And then B16, from Spe Salvi:

That is, Church Fathers such as Eusebius and Augustine understood God as speaking to his people through history, and not simply Church history proper. The rise and fall of nations were to be understood in terms of God calling his people to himself.

At the same time, two categories become increasingly central to the idea of progress: reason and freedom. Progress is primarily associated with the growing dominion of reason, and this reason is obviously considered to be a force of good and a force for good. Progress is the overcoming of all forms of dependency—it is progress towards perfect freedom. Likewise freedom is seen purely as a promise, in which man becomes more and more fully himself. In both concepts—freedom and reason—there is a political aspect. The kingdom of reason, in fact, is expected as the new condition of the human race once it has attained total freedom. The political conditions of such a kingdom of reason and freedom, however, appear at first sight somewhat ill defined. Reason and freedom seem to guarantee by themselves, by virtue of their intrinsic goodness, a new and perfect human community. The two key concepts of “reason” and “freedom”, however, were tacitly interpreted as being in conflict with the shackles of faith and of the Church as well as those of the political structures of the period. Both concepts therefore contain a revolutionary potential of enormous explosive force.

On this subject, all we can attempt here are a few brief observations. First we must ask ourselves: what does “progress” really mean; what does it promise and what does it not promise? In the nineteenth century, faith in progress was already subject to critique. In the twentieth century, Theodor W. Adorno formulated the problem of faith in progress quite drastically: he said that progress, seen accurately, is progress from the sling to the atom bomb. Now this is certainly an aspect of progress that must not be concealed. To put it another way: the ambiguity of progress becomes evident. Without doubt, it offers new possibilities for good, but it also opens up appalling possibilities for evil—possibilities that formerly did not exist. We have all witnessed the way in which progress, in the wrong hands, can become and has indeed become a terrifying progress in evil. If technical progress is not matched by corresponding progress in man’s ethical formation, in man’s inner growth (cf. Eph 3:16; 2 Cor 4:16), then it is not progress at all, but a threat for man and for th
e world.

And now to apply this to Church history specifically:

Our stance towards the Catholic past just cannot be to point and laugh at how ignorant they were and how enlightened we are today.

No, our paradigm is to recognize that we all – past, present and future – share a common stance: on our knees before the Cross.

The Catholic view of our own history is one of humility and openness. We can learn, and we must learn – it’s required, since our faith is rooted in both Revelation and Tradition, of course.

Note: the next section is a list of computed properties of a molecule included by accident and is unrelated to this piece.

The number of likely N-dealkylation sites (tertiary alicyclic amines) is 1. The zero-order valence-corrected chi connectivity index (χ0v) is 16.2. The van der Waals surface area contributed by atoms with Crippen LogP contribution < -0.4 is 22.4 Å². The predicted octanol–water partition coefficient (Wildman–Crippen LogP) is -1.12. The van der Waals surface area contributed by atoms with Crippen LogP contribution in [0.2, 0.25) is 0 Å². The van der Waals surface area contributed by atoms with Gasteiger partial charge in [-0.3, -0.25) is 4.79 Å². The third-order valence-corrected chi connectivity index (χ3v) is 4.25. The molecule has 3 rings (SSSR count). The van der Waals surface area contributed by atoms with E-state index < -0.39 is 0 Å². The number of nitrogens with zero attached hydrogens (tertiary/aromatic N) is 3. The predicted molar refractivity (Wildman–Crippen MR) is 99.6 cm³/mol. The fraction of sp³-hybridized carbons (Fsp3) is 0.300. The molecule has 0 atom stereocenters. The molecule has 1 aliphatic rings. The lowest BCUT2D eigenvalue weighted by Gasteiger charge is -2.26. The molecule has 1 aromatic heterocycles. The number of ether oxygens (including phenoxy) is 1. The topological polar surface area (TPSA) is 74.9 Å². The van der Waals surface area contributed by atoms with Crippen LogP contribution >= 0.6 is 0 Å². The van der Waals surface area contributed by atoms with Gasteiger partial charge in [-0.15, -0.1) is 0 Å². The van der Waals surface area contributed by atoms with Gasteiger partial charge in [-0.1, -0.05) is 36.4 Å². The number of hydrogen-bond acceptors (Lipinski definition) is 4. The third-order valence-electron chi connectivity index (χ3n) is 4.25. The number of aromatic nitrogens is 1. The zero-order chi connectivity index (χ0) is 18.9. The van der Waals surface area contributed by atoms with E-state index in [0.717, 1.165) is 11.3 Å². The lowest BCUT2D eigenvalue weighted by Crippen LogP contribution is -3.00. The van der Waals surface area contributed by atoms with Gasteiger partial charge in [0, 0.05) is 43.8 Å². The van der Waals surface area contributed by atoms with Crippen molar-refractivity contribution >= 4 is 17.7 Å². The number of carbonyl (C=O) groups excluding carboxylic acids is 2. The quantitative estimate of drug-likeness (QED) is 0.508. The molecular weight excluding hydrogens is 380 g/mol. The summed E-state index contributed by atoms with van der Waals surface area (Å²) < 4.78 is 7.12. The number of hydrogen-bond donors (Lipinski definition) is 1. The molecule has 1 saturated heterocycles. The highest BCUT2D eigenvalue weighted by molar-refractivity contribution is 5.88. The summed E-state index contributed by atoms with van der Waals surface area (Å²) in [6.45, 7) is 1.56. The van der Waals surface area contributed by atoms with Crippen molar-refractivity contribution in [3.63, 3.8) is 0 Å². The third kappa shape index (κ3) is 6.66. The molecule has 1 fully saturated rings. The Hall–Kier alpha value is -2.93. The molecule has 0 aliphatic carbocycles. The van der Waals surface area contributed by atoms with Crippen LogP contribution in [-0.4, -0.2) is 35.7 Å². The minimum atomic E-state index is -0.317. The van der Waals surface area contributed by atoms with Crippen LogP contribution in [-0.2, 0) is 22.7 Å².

But we can take it in another direction, as well.

To engage with the past means to engage with human beings who might live in material circumstances, and social, political and economic landscapes that are quite different than ours, but who are still, at the beginning and end, human beings who were born, suffered, struggled, were in communion, and faced mortality under the same mysterious stars.

Encountering their traditions, ways and thoughts, we would do well to engage, rather than scoff, we would do well do dig deeply and ask why did they do this? What moved them? What do I share in common with those motivations? What do I do in the present that meets those same needs? Do my actions and choices make any more sense, in the end, than theirs do?

In other words, our instinctive reaction to some Catholic moment from the past might be: Wow, that’s pretty crazy. And it might have been! But we might consider a follow-up as we consider our own lives: Wow, that’s pretty crazy, too, to be honest.

As I said, ours is not to point and laugh and bask in our superiority. Because we don’t have anything to brag about.

That is not to argue that the past is golden, ossified and preserved in amber for our devotion and emulation. The Catholic past is a riotous dynamic which includes moments worth reverencing and moments worth critiquing.

For the history of the Church may not be properly understood by the secular definition of “progress” but it certainly has the dynamic of reform baked into it – that is indeed, our history: Establishing a thought or practice or other reality that is faithful to the Gospel, and then, invariably, that moment drifting, corrupting and being an example, no longer of love, but of human pride and folly. And so we pray, discern, perhaps painfully tear down what have become idols, and begin again.

Again and again: rooting ourselves in the beauty and truth that has sprouted in the past, and then being completely open to the needs of the present moment, and then discerning, with the help of the Holy Spirit, what that moment calls for.

But never, ever laboring under the hubristic assumption that that our awareness of that Spirit represents any sort of necessary “progress” just because it’s now and that was then.